Contractor fined for worker’s fatal crush incident

Rod Mitchell’s Transport and Exploration Services (RMTES) has been fined $110,000 for the death of a worker at the Woodie Woodie mine last year.

The worker, Philip George Kitching, 62, had been working to remove the belly plate of a bulldozer when it fell on him, causing fatal crush injuries.

An investigation by the Department of Mines and Petroleum found the dozer had modifications, damage, and missing parts that contributed to the incident.

The dozer’s belly plate was designed to be secured by a total of 13 bolts (six on the left-hand-side and seven on the right-hand-side), the DMP reported.

“When Mr Kitching started work on the dozer there were a total of five bolts securing the belly plate (three bolts on the left-hand-side and two bolts on the right-hand-side). Only one of those bolts was a standard original equipment manufacturer (OEM) specified bolt,” it stated.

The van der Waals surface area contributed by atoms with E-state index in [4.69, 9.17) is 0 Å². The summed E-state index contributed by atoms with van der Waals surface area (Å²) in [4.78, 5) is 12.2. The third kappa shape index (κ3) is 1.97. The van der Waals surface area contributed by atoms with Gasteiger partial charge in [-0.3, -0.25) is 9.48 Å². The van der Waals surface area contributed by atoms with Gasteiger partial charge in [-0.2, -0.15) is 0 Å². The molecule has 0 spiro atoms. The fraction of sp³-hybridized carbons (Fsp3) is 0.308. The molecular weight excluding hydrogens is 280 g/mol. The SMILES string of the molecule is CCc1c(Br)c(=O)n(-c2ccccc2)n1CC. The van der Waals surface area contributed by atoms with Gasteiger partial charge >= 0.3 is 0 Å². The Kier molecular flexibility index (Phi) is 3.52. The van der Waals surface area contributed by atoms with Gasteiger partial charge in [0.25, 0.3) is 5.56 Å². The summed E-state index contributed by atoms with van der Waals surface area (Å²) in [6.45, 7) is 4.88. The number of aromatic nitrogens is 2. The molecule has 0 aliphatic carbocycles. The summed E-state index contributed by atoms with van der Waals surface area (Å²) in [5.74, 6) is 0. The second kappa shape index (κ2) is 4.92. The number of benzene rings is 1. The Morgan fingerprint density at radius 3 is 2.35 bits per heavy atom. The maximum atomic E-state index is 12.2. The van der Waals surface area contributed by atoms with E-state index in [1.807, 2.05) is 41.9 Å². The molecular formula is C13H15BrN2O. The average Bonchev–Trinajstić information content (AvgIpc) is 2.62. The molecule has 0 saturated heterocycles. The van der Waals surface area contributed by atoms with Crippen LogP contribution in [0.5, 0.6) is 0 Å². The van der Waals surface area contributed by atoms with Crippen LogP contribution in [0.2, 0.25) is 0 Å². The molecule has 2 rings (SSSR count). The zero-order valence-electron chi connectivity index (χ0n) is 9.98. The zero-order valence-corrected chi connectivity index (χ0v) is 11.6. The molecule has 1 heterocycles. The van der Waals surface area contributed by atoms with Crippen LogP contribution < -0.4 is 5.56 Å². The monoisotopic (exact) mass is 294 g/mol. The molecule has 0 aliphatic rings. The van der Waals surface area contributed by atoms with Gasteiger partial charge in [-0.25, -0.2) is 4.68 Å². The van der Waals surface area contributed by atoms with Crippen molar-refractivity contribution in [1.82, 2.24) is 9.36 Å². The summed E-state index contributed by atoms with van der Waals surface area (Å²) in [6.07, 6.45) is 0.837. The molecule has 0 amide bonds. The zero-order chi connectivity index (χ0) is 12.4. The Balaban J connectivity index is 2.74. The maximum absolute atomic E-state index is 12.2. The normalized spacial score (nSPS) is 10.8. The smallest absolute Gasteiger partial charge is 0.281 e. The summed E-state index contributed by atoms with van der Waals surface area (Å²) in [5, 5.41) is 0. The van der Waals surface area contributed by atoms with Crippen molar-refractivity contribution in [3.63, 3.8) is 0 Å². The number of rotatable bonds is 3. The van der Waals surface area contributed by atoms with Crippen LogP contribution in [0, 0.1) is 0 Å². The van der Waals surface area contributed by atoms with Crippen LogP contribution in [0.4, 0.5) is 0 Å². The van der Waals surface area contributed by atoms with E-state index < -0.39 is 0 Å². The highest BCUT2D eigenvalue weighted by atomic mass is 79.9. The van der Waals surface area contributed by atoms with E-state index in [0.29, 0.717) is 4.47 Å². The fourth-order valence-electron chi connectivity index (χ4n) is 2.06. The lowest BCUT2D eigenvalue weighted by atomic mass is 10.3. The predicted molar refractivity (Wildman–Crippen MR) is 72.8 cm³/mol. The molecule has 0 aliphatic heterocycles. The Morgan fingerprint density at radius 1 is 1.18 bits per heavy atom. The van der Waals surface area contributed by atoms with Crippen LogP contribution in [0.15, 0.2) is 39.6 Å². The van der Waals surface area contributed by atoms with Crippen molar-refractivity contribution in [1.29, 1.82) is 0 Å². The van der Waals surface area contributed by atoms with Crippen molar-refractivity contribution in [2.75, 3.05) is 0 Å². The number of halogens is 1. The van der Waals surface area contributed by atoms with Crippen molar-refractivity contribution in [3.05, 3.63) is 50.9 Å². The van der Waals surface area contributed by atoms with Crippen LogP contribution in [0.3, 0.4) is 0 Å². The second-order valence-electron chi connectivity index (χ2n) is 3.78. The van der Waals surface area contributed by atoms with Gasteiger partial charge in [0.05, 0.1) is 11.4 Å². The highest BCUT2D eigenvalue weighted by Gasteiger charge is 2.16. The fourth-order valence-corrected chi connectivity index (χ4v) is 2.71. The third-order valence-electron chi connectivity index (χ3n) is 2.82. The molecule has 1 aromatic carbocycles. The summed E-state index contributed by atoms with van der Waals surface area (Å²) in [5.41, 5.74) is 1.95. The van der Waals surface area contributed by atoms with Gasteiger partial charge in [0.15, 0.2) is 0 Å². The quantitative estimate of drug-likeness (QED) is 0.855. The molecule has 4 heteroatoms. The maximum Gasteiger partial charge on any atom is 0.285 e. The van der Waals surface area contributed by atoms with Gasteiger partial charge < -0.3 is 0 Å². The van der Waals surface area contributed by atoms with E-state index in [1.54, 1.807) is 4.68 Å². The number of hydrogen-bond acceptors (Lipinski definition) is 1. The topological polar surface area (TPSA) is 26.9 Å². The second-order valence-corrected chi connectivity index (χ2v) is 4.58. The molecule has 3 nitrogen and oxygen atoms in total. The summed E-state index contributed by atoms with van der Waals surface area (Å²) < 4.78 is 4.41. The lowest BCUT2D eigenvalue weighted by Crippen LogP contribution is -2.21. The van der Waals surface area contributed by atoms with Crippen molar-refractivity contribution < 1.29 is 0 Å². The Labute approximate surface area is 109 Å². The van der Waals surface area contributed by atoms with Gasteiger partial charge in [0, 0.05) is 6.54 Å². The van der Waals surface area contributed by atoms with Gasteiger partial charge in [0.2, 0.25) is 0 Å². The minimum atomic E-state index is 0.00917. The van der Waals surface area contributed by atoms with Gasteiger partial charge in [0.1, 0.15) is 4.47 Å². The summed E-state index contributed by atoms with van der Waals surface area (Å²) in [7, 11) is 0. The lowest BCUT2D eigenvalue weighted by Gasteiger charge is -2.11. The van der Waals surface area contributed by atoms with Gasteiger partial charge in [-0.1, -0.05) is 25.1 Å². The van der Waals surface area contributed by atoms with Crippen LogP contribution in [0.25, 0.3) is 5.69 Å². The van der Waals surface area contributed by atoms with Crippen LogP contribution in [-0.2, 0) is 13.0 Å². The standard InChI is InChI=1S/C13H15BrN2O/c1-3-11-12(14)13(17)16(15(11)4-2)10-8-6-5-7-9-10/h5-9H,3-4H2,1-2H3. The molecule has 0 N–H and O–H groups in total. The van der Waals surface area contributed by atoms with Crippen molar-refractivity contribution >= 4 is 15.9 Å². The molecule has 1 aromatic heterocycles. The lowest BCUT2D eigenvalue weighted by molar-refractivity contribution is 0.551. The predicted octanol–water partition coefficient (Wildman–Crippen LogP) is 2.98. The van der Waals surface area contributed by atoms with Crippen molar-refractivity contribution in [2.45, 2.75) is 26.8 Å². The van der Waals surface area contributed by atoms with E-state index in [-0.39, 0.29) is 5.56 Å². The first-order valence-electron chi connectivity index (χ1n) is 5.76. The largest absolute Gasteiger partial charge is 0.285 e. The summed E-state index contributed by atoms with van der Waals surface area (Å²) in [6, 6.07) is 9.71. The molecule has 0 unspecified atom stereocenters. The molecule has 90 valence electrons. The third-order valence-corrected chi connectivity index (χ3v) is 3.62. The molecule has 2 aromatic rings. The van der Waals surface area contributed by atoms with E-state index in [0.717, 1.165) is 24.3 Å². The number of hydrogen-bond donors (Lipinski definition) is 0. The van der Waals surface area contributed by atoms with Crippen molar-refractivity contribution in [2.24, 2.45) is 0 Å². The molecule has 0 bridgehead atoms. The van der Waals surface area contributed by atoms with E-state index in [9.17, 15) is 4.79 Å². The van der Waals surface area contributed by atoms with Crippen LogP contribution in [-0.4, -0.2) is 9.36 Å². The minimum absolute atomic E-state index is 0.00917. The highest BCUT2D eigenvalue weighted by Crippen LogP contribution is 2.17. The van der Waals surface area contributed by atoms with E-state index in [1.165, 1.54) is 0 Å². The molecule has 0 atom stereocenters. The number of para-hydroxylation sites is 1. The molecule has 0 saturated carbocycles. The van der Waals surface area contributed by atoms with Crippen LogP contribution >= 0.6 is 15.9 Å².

“Two bolts were longer than the OEM specifications and another two were improvised, non-metric bolts that were too short. A hinge plate, which ordinarily would offer protection from accidental release of the belly plate, was damaged and inoperable.

“The underside of the dozer was heavily caked in mud and would have obscured the damage to the hinge, modifications and missing bolts from Mr Kitching while he worked on the dozer.”

RMTES pled guilty to the incident, an action which saw the fine reduced by 25 per cent.

Mines safety director and state mining engineer Andrew Chaplyn said the company had no record or report of the damage or modifications to the dozer.

“The company’s own policies required employees to record and report any damage to plant or equipment,” Chaplyn said.

“A lack of adequate supervision and failure to conduct a formal risk assessment for the job also contributed to this incident,” he said.

“This incident should not have occurred and provides a tragic reminder of what can happen when safety is not given the priority it deserves.”